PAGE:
Passenger information lost in Hop re-brand

Posted: December 19, 2013 in Transport
Tags: ,

Public transport in Sydney is going through a complete re-vamp, with “The Hop” becoming the universal brand for public transport. This is an essential part of creating a system that is seen as a complete and unified public transport network, rather than one which is just a collection of networks (rail, ferry, various bus operators, etc) cobbled together. It also presents an opportunity to create information for the passenger (or “customers” as the government now insists on calling them) that is prepared in a way that is most logical and useful from their perspective.

This food court is connected to the train station via an underground walkway, though it still takes 1-2 minutes to reach the platform on foot. Click to enlarge. (Source: Author.)

This food court is connected to the train station via an underground walkway, though it still takes 1-2 minutes to reach the platform on foot. Click to enlarge. (Source: Author.)

The introduction of real time data for transport apps (first for buses, then later for trains) is a definite improvement. Providing passenger information displays (PIDs) on the Sydney Trains network in locations other than on the platforms or next to the ticket gates is another good move. Two examples of the latter include the PIDs that were put into the Westfield food court adjoining Parramatta train station many years ago (see image above), allowing passengers to see when the next train arrives before beginning a walk to the platform which could take a number of minutes; while a more recent installation of PIDs near the street entrance of the shopping arcade that leads into Wynyard Station (see image below) tell passengers when the next train to a particular station arrives and to which platform, removing the need for them to check all upcoming trains to work out which one will get them to their destination first.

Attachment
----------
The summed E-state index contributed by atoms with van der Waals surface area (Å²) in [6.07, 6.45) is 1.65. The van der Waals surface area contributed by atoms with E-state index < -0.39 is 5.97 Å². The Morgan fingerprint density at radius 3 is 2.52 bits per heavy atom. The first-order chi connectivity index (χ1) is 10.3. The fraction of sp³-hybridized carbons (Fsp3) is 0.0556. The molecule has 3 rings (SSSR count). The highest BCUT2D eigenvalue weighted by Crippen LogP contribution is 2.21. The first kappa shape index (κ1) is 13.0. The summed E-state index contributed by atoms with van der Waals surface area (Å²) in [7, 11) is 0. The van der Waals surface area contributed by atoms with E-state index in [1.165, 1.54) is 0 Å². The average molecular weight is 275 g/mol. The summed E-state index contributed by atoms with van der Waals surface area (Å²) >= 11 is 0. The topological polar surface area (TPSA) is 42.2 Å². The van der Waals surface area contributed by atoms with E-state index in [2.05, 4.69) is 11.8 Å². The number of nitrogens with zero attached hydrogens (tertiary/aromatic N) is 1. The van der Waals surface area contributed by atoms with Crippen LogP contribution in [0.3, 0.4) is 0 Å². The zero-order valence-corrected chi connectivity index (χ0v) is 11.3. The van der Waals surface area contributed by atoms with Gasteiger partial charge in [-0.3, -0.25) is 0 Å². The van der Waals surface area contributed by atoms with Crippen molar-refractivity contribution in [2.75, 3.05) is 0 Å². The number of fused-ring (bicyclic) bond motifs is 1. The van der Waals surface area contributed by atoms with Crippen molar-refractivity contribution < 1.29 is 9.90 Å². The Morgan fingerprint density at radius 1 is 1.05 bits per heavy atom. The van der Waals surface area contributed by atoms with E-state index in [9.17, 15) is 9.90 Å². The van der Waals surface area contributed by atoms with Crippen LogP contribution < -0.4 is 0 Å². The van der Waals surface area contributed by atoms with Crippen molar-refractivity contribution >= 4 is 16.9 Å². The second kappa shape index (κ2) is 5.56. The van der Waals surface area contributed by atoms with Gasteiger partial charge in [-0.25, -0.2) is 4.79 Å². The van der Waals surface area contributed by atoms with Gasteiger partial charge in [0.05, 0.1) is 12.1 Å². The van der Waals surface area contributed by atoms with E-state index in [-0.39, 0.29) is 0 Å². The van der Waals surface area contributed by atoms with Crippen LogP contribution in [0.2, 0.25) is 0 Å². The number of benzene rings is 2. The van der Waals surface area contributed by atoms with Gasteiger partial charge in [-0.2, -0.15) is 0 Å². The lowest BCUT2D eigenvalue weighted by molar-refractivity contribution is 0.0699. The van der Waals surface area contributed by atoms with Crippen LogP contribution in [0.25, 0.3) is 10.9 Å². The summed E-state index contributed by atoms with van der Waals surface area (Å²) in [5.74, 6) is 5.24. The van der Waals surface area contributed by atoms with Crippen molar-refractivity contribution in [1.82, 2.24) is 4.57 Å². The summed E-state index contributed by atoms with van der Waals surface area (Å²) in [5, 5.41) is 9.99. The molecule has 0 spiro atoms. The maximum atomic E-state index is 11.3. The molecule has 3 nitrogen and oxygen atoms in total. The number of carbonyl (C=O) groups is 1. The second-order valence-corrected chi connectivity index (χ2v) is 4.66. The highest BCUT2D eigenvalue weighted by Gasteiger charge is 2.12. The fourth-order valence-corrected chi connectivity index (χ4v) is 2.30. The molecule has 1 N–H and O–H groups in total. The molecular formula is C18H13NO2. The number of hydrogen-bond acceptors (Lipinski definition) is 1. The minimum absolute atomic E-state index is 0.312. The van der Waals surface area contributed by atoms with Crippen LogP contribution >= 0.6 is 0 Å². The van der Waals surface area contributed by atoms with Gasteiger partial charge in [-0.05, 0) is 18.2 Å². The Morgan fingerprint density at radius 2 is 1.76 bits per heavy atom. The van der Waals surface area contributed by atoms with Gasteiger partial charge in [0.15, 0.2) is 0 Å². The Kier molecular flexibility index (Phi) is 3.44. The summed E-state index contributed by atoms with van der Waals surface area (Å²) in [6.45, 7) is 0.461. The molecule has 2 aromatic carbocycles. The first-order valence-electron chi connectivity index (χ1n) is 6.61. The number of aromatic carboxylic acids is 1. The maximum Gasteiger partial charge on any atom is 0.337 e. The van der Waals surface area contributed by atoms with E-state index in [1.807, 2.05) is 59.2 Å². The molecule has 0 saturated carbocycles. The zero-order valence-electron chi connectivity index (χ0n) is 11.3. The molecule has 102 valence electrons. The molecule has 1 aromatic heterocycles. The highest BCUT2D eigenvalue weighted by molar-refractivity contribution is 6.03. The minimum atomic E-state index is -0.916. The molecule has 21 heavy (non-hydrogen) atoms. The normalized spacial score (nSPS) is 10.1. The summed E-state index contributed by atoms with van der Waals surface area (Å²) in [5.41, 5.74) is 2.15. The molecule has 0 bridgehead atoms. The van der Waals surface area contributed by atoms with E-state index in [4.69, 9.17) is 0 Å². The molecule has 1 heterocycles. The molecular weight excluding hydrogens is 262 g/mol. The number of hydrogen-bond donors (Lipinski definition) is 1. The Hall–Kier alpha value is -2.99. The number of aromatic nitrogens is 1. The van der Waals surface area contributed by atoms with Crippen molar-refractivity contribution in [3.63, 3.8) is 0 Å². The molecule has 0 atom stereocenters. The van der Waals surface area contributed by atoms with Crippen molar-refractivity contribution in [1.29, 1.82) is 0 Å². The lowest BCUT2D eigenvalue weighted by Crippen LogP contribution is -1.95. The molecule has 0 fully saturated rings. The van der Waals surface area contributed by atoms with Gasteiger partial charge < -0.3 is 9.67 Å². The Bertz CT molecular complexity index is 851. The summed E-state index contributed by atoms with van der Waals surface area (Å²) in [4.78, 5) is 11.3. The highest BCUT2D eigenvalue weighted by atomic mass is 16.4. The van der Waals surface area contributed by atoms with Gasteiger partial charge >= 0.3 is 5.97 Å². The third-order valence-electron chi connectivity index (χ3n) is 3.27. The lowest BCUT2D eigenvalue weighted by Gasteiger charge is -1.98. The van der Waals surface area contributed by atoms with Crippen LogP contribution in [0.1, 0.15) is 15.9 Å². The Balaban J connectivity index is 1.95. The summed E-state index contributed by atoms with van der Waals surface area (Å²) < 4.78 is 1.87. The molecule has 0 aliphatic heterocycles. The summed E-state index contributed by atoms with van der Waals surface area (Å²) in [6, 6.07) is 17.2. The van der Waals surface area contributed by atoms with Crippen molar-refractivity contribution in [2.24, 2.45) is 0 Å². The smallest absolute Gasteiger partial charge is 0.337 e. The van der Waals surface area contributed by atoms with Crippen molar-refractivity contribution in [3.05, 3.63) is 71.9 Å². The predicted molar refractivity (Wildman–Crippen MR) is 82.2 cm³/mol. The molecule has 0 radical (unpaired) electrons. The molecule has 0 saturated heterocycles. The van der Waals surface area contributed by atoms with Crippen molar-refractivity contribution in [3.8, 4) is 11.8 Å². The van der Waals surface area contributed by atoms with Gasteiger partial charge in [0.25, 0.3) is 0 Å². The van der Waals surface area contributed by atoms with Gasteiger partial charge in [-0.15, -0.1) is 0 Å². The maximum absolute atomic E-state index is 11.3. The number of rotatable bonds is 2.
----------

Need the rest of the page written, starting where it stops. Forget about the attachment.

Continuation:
Wynyard Station itself is located within a shopping arcade, so the distance from the entrance at the street to the station proper involves a not insignificant walk. That makes this passenger information display at the arcade's entrance a valuable addition for passengers. Click to enlarge. (Source: Author.)